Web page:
Blue Light Protection and Color Rendering

Unsere Welt ist voller Farben. The light of the sun consists of radiation of different wavelengths, which we perceive as white light when they are evenly mixed. When objects appear colored, it is because they do not reflect the entire spectrum of light ( as white surfaces do), but only certain wavelengths.

In the same way, color perception changes when a certain spectrum is filtered out by blue-light protection filter glasses. A white wall, if the blue component is missing, appears in the opposing color yellow-orange.

When Blue Light is Removed, the World Turns Yellow!

A simple experimental setup shows the distribution of wavelengths. Above, you can clearly see how much blue is contained in the white light of a standard monitor.

The so-called "blue-light filter" with its faint yellow tint can only slightly reduce the blue component.

For comparison, we also measured through our LiTE95 glasses once. This is what a spectrum looks like when blue is filtered out efficiently.

Misleading Labeling!

Colorless lenses can not stop blue light

Blue light protection has entered the mainstream – at least in theory. Almost all manufacturers of conventional eyeglass lenses now offer so-called blue light protection coatings. Apart from a slight bluish shimmer on the glass, there is nothing to see and the color perception does not noticeably change as a result.

Does that sound too good to be true? Well, it is. Such coatings reflect only a minimal portion of the visible blue light spectrum. The impressive figures and graphs on the so-called blue light protection often include the invisibleUV component. This is because when blue light in the visible range is filtered out, there is also a visible change in color.

For UV protection – that is, protection from short-wave light in the invisible spectrum – we must rely on manufacturer specifications and industry standards such as the UV400 label.

But when it comes to blue light protection, it’s always about visible light. The scientific term for this is HEVL, the abbreviation for high energy visible light. Since this light is visible, we can always examine any blue light protection promises with our own eyes. If blue looks unchanged through glasses, blue light also reaches the eye. It’s as simple as that.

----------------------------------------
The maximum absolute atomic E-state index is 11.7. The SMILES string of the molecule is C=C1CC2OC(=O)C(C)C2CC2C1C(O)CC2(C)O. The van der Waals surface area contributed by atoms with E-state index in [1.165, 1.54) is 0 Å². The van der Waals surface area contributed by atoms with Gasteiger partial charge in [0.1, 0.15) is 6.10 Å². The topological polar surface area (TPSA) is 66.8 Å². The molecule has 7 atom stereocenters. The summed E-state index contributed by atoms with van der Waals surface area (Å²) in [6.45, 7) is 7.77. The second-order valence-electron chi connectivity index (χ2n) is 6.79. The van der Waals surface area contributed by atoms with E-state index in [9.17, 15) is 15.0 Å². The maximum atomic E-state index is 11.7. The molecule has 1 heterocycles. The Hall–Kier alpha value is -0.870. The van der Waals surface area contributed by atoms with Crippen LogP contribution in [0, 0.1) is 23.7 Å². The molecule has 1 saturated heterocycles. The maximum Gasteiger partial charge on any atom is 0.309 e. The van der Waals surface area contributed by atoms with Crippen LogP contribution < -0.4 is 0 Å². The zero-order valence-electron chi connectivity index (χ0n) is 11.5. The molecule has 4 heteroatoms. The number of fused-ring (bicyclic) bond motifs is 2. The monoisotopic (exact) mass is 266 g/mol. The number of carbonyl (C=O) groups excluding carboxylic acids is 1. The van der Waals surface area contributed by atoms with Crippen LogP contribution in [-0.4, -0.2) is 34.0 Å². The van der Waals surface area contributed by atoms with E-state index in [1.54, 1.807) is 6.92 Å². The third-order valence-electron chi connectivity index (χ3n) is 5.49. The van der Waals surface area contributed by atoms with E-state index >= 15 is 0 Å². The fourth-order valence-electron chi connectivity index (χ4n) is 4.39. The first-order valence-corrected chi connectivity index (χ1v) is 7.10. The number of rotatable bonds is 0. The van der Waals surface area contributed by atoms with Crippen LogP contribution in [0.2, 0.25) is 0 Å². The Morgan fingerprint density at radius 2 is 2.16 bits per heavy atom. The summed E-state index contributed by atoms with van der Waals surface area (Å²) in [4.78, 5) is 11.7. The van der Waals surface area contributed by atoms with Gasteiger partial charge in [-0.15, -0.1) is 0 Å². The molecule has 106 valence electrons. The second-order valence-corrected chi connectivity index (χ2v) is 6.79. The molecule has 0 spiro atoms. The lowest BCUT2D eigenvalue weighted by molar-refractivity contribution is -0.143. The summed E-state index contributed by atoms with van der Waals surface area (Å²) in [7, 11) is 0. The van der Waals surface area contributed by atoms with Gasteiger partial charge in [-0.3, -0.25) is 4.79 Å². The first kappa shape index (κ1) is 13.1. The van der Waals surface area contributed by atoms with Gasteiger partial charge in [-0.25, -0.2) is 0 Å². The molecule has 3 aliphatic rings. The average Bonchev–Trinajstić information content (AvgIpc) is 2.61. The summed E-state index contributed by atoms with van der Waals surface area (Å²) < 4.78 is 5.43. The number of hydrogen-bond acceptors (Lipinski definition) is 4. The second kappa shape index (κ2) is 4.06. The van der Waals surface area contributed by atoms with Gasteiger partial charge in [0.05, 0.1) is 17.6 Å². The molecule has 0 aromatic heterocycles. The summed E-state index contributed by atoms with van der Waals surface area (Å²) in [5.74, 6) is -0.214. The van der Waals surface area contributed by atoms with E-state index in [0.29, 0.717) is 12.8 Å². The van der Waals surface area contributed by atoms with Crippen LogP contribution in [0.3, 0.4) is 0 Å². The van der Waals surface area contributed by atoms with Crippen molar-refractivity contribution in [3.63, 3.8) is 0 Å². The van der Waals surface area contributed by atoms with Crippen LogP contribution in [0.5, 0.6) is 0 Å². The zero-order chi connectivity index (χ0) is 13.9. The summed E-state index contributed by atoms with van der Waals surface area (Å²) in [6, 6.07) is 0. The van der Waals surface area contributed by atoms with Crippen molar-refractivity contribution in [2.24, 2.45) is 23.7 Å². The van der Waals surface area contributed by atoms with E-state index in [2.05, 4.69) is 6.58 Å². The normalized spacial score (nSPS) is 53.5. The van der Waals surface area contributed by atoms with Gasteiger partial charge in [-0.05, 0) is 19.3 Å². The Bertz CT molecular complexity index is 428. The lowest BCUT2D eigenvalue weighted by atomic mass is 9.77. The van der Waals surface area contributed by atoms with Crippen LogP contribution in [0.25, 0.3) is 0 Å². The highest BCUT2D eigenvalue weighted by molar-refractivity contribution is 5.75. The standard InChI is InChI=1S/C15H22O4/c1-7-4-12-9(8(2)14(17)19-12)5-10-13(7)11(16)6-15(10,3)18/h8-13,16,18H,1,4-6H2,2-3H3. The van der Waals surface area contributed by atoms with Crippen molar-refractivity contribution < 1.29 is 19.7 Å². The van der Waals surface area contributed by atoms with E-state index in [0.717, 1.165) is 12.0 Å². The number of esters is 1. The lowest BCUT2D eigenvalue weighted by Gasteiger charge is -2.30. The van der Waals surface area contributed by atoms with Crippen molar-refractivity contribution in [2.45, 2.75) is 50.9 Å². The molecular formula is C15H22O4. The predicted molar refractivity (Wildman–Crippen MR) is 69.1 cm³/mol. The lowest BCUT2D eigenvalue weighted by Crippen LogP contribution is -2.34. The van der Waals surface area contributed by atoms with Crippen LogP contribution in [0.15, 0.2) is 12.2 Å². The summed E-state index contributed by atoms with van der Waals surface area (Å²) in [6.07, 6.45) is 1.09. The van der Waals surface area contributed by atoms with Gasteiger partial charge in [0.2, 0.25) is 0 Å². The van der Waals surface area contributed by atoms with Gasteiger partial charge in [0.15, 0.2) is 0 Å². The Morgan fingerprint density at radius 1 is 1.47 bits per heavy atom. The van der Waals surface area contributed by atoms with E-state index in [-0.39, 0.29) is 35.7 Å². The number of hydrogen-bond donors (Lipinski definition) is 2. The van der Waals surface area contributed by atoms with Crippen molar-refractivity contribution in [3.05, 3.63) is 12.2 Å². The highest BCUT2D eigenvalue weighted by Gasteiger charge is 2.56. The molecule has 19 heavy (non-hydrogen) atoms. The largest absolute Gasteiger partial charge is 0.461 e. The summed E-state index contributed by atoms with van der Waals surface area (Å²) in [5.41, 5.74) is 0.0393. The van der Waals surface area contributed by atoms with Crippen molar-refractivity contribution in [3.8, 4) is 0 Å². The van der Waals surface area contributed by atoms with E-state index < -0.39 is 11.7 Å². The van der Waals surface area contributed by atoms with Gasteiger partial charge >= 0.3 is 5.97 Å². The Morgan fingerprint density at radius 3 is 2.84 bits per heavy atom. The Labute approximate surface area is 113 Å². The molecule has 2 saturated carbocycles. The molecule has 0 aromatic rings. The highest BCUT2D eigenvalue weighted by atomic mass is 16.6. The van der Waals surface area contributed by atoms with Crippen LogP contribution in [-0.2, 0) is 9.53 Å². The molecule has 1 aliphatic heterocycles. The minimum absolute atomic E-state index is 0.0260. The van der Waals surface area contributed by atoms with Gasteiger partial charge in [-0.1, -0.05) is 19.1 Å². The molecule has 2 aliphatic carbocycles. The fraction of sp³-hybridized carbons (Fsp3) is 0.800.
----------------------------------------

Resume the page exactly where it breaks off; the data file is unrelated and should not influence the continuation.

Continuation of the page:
Just Orange is Not Enough!

Filter Glasses versus Software Solutions

So the virtually colorless coatings offer no protection – does that mean we can reach for any orange-colored glasses with confidence? Unfortunately, it’s not that simple.
This is because even deep orange lenses can transmit certain short-wave spectral components – or they filter out harmless components and thus offer poorer color recognition than would actually be achievable.
For the perfect balance between protection and color rendering, a precise knowledge of the impact of light must work hand in hand with sophisticated measurement and production technology.
Especially when it comes to software solutions for blue light reduction (Nightshift, F.lux or similar), it often turns out that even with massive color change, there can still be considerable blue components.
Software Solution Versus Blue Light Filter Glasses
Software Solution Versus Blue Light Filter Glasses
Fig.1: On the top left, you can see the screen at maximum blue light reduction through a software solution, which extremely degrades the color rendering. In the spectrum below, a blue peak can still be seen.
Fig.2: At the top right, the screen colors are only slightly changed by blue light protective glasses. Nevertheless, the spectrum below shows a maximum reduction of blue components.

An adapted protection for every situation, which changes the color perception only as far as it is necessary. This is what Innovative Eyewear products provide. But that’s just the beginning, because the real magic happens inside your brain…. Since daylight also has a constantly changing composition of wavelengths, we humans have an “automatic white balance”. This is why, for example, we do not perceive the orange cast of incandescent light or the blue hue of LED lighting. Due to the same processes, the noticeable change in color when the glasses are put on is usually barely perceptible after just a few minutes.

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